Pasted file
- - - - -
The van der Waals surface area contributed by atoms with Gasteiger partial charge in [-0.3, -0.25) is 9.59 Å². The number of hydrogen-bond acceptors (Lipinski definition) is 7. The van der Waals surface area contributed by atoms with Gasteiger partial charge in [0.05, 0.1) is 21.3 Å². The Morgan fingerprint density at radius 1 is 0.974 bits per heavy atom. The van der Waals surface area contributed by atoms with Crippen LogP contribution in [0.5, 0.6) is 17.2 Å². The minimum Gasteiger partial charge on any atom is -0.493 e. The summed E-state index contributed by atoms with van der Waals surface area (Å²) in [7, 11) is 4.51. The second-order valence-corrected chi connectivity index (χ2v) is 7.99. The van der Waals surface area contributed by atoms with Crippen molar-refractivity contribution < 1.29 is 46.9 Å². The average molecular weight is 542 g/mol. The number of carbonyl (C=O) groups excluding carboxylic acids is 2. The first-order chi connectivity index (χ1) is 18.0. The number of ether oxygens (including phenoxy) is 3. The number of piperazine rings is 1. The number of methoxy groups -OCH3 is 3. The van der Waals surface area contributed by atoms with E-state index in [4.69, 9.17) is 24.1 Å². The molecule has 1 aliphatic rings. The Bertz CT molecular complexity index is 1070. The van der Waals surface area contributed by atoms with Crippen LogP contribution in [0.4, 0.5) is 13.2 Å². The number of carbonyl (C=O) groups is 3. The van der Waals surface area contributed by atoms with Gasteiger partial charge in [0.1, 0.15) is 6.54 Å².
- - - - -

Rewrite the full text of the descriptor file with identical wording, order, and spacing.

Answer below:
The van der Waals surface area contributed by atoms with Gasteiger partial charge in [-0.3, -0.25) is 9.59 Å². The number of hydrogen-bond acceptors (Lipinski definition) is 7. The van der Waals surface area contributed by atoms with Gasteiger partial charge in [0.05, 0.1) is 21.3 Å². The Morgan fingerprint density at radius 1 is 0.974 bits per heavy atom. The van der Waals surface area contributed by atoms with Crippen LogP contribution in [0.5, 0.6) is 17.2 Å². The minimum Gasteiger partial charge on any atom is -0.493 e. The summed E-state index contributed by atoms with van der Waals surface area (Å²) in [7, 11) is 4.51. The second-order valence-corrected chi connectivity index (χ2v) is 7.99. The van der Waals surface area contributed by atoms with Crippen molar-refractivity contribution < 1.29 is 46.9 Å². The average molecular weight is 542 g/mol. The number of carbonyl (C=O) groups excluding carboxylic acids is 2. The first-order chi connectivity index (χ1) is 18.0. The number of ether oxygens (including phenoxy) is 3. The number of piperazine rings is 1. The number of methoxy groups -OCH3 is 3. The van der Waals surface area contributed by atoms with E-state index in [4.69, 9.17) is 24.1 Å². The molecule has 1 aliphatic rings. The Bertz CT molecular complexity index is 1070. The van der Waals surface area contributed by atoms with Crippen LogP contribution in [0.4, 0.5) is 13.2 Å². The number of carbonyl (C=O) groups is 3. The van der Waals surface area contributed by atoms with Gasteiger partial charge in [0.1, 0.15) is 6.54 Å².